Welcome to Panfish!

Part Eighty-one

BLUEGILLS . . . a brief description.
By Geno Loro



What can one say that hasn't already been said about bluegills? I describe him as "America's fish." Young, old and in-between, most of us have started fishing by catching him first, as though no-one can start fishing without him.

Ever meet someone who started out as a bass fisherman . . . learned to trout fish at 7 years old? . . . learned to fillet on a walleye? To be sure there must be a few who cut their teeth on Coho, but not in 90% of these United States!

So, I think it is safe to say that most of us have started or will start with the most friendly of all God's creatures, the bluegill.

Located in every river, lake, stream, pond or quarry to prove how versatile he is. Able to humble the best and turn around and take anything some barefoot boy will toss in the lake!

Let's face it guys, like I said in my poem, pike are mean, bass are smart and trout are proud, but the bluegill is a fish for all people and for most equipment, from a cane pole and worm to a fly rod and fly.

Now let's get down to cases, how do we enjoy this most pugnacious piscatory? With so many ways to fish for him and so many kinds of rods, reels and baits I can only sum it all up by that it can only be the way that suits you best. Choose your weapon and have at him!

My favorite way is with a fly rod and fly, generally using a sinking ant or floating spider. Small poppers and wet flys always seem to work for me also.

But I don't want to get ahead of myself, so let's start in the spring when we are all ready to start our "Fishing cycle."

Put away the snow shovel, sweep out the garage and get our gear ready. When the dogwoods bloom or the catalpa worms start to strip our trees bare of leaves or whatever your local sign for bluegill time is, head for the lake with light spinning gear, spinners as small as you can toss, worms, grubs and little minnows. Look for warm water runoffs, sunny sides of the lake and nice quiet bays that he might be in. After months of winter weather quietly thinking of bugs and ants, he is now going to be out trying to find them. It may take a little time but he is worth the effort, so have patience, use sinking streamer, jigs fished slowly from bobbers (see drawing) worms and wet flies.

Try to get the lure down in the water and retrieve over likely looking areas. When you get your first fish, stay at that depth and repeat, you may have found the whole gang!

When the temperature gets warmer, they will head for the shore or sandy areas, nice leaf bottomed bays, (they love to dig up bugs living there) and begin to fan out the beds for spawning. Spawning starts when the temperature reaches about 65 degrees in water from 1' to 10' in depth.

Some fishermen swear that bedding bluegills give off an odor of anise or melon and can smell it right over the beds. However, it is a slight odor and delicate and one that dissipates quickly.

It is at this time that the bluegill is at his pugnacious best. Hitting anything that gets in the range of his nest. Spawning will last about 2 to 3 weeks in any 10 week period. Look for the sunny sides again, exposures to the South sun position and bays with sandy bottoms. When you locate a bed see if there is not a deeper area near this, this could be the location of bigger bluegills. The larger bluegills are generally close to the smaller fish but in deeper water. Use a sinking fly like a spider or nymph or even the old reliable worm.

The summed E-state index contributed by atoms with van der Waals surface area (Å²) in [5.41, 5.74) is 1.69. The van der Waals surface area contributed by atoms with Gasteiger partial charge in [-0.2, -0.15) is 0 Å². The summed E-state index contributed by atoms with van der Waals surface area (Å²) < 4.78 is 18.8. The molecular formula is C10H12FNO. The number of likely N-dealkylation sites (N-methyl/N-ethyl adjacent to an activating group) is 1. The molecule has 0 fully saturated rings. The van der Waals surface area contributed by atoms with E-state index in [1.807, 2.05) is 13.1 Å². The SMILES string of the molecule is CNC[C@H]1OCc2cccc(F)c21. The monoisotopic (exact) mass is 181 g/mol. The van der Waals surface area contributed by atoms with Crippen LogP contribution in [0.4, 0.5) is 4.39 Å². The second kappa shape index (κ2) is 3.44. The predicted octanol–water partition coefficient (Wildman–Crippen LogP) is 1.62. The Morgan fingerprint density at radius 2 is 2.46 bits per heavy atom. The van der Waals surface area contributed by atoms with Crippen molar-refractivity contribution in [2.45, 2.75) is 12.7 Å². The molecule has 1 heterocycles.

Rising temperatures will now increase insect life and plant life as well, so start using the surface type bugs around pads and rocks and logs . . . also overhanging trees. Cast into the area, let the bug rest for a while and then twitch a bit... brings results most every time.

I look for newly fallen trees or branches that may have suffered from ice damage or storms. They will surely attract bluegills.

Hungry bluegills will be waiting for falling bugs and wind blown insects to snatch them as soon as they hit the water.

Remember the bluegills, like trout, will be aware of hatches also . . use nymphs and midge pupas at this time to produce large size 'gills, fish slowly and deep as possible.

One thing sure about bluegills is their constant acceptance of the many varieties of fishing methods. Spring, Summer, Fall and Winter they are there.

The cool fall season is my choice for bluegills fishing when I use the fly rod and poppers for hours of fishing pleasure. The plant life is taller and insects are everywhere. Bluegills will hit surface and sub-surface flies, ants and spiders.

A matter of trying various combinations to see the best working setup. It provides a very interesting and not to impossible test of fishing techniques, I mean it's FUN!


Two methods that work well on 'gills are shown in the drawing. Allowing great control with a spinning rod, it will let you use various flies and poppers without a fly rod. Use a 4 lb. test line and a 7' leader along with a slip bobber and split shot sinker. The top drawing is set for a popper or surface fly . . . casts like a bullet and is very effective on windy days or for getting into hard to reach places.

The bottom drawing is great for crappies as well as bluegills. Slip a 4 lb. test line through a sliding bobber, tie on a 7' leader and attach the fly. Place your stop knot in front of the bobber to allow 4' or 6' of line to sink into the water. A smaller sinker will get it down sooner but with a jig, it may not be necessary.

Between the slight ripples and some twitching on your part, the jig will have a very tempting movement. It casts so well because the bobber slides down to the split shot during the cast. When in the water, the jig will slide down to the desired depth. I caught my largest crappie to date with this set-up. A 2 lb.- 2 oz. fish . . . no monster but very respectable in any ones book. ~ Geno Loro

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